|Andrea L'Afflitto and Michel Fiddy, DARPA Young Faculty Award Program Manager|
“We are at dawn of new technology as drones continue making great strides,” said L’Afflitto. “However, there’s still a lot more to explore with how this technology can be advantageous to our lives.”
The Defense Advanced Research Projects Agency award will fund the development of unmanned aerial systems such as drones. Existing technology, such as quadcopters or machines with robotic arms, move laterally. L’Afflitto’s research focuses on teaching drones to act in a tactical manner while mimicking human movements and thoughts, specifically among the armed forces. He proposed ground troops would use drones during warfare, transportation and reconstruction so that risk of detection is minimized. The goal is to utilize drones as a relatively cost-effective way to perform duties without sacrificing personnel.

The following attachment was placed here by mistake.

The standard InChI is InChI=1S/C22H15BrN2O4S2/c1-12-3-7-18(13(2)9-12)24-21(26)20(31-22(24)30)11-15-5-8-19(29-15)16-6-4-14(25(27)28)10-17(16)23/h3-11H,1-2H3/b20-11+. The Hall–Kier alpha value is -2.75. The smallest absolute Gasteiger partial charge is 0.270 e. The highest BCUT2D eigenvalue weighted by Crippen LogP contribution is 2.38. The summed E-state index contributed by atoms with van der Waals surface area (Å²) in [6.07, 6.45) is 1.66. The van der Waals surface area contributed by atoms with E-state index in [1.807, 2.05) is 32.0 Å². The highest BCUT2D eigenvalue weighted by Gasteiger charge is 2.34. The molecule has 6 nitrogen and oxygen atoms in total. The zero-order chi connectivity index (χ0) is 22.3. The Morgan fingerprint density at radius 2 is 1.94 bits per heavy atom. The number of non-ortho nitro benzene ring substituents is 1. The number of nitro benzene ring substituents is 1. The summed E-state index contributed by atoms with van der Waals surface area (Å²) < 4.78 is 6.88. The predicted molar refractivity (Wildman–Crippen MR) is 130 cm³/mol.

Although the drone market is increasing rapidly, there are valid arguments regarding ethics. L’Afflitto said it’s important to evaluate regulations, including key factors such as height limits, designated restricted zones such as civilian areas and consistent oversight with surveillance.
“There’s definitely a moral responsibility related to interacting with drones,” said L’Afflitto. “Safety should always be a top priority. Effective countermeasures can help prevent accidents and liability.”
DARPA Young Faculty awards identify and engage rising stars in junior faculty positions in academia and researchers at nonprofit research institutions with the aim of addressing national security challenges and advancing fundamental research in diverse disciplines.